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Mike Caplanis Exhibit
September 8, 2020 @ 12:00 PM - September 30, 2020 @ 3:00 PM
My career has taken me many places professionally and into many diverse and challenging situations. My answer to these challenges has always been to represent ideas visually (the words invariably follow). I think visually and the progress of an idea forms first as a kind of storyboard in my head. Where many see a flowchart, I see cartoon panels. Needless to say, this infuses a lot of what I turn out with humor. “If you can make your point with humor, and it’s appropriate tonally and strategically to what you want to express, why do anything else? Mike has a unique ability to do this.” That comes from Norman Goldberg, Chairman of Goldberg/Marchesano Advertising, a shop that was for me, advertising boot camp. The agency offered me the opportunity to pitch (and win) the IKEA account, establishing the Swedish retailer’s foothold in America. My other responsibilities included Trak Auto, The Greater Washington Board of Trade, Vanity Fair Corporation and many others. G/M was a dusk to dawn shop and people who wanted to move up adopted the nocturnal habits of the principals. In the late hours, new business pitches were developed, a chronic activity at Goldberg Marchesano. Who needs sleep?
From there I joined the “Boutique Revolution” going to work for MF&A Advertising, a physically small shop with big intentions and at the tender age of 35, I became a creative director. In short order, we were winning new accounts and awards: Smithkline Beecham, Fresh Fields (now Whole Foods) World Classics Cola and Cookies, Hawthorne Suites and a host of other clients in the banking, healthcare, hospitality and communications industry. At Abramson Associates, I oversaw the merger of that DC agency with another – Ehrlich Manes, which brought together under one roof Geico Insurance, Paramount Pictures, Fokker Aircraft and Children’s Hospital. With Prospect Associates (American Institutes for Research) I got to use my skills in an entirely different area of effort – advocacy and awareness. Prospect fought the good fight for Centers for Disease Control and Prevention, State of Maryland Anti-Tobacco Initiative, and The Bethesda Naval Medical Center.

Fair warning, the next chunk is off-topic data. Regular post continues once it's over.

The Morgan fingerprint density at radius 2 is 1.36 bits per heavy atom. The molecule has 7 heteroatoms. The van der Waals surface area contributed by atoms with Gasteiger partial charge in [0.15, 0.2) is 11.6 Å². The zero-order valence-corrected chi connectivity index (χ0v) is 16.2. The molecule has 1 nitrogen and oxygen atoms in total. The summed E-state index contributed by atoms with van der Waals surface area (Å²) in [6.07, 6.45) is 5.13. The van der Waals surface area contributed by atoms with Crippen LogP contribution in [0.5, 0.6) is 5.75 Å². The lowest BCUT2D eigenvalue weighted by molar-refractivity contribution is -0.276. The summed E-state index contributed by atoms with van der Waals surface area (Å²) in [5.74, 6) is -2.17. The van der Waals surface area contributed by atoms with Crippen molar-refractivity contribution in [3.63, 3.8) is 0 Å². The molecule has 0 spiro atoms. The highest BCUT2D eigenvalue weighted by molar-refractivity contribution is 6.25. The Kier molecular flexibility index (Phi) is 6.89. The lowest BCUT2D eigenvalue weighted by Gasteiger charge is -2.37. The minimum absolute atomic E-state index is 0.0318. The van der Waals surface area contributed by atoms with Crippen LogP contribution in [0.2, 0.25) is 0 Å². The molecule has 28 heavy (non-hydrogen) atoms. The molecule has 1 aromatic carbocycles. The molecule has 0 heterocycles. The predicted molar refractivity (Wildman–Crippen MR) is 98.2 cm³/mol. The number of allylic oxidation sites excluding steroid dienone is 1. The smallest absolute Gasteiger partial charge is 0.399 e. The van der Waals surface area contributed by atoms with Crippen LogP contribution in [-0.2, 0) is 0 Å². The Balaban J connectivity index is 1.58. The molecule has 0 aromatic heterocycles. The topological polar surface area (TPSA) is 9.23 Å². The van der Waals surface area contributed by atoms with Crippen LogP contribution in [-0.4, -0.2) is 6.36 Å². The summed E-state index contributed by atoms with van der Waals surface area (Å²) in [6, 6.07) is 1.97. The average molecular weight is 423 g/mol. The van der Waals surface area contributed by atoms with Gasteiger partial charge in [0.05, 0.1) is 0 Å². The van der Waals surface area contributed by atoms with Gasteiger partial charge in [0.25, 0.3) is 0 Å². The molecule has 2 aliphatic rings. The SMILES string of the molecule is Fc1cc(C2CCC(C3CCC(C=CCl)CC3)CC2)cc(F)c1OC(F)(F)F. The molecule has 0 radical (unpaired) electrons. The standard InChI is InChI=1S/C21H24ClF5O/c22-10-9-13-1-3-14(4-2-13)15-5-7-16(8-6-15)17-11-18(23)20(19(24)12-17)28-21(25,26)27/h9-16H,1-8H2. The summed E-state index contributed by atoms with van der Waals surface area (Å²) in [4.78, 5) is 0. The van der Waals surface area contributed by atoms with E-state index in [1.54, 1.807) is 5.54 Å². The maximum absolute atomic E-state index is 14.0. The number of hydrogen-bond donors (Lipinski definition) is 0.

As a founding member of LMO Advertising I helped young men and women decide how to begin their adult lives by offering the choice of military service in The Army National Guard, The Air National Guard and The Coast Guard. That work is continually rewarded by these three branches of our uniformed services in the most meaningful way: they all continue to choose LMO when contracts are renewed and have done so since 1995.
I’m glad for the many associations I’ve had and virtually all of them are intact. I still work with just about everyone. I call them, they call me – it’s because of one belief best illustrated in the movie The Godfather. That film is loaded with great lessons and the central lesson is that Michael Corleone was wrong when he said to his brother, “it’s not personal Sonny, it’s just business.”
All business is personal. I’ve never had a good business relationship – client or colleague – that wasn’t based first in real warmth and respect, and that’s where friendship grows. In the context of that, a freer flow of ideas take place and things get done. I can’t think of an exception.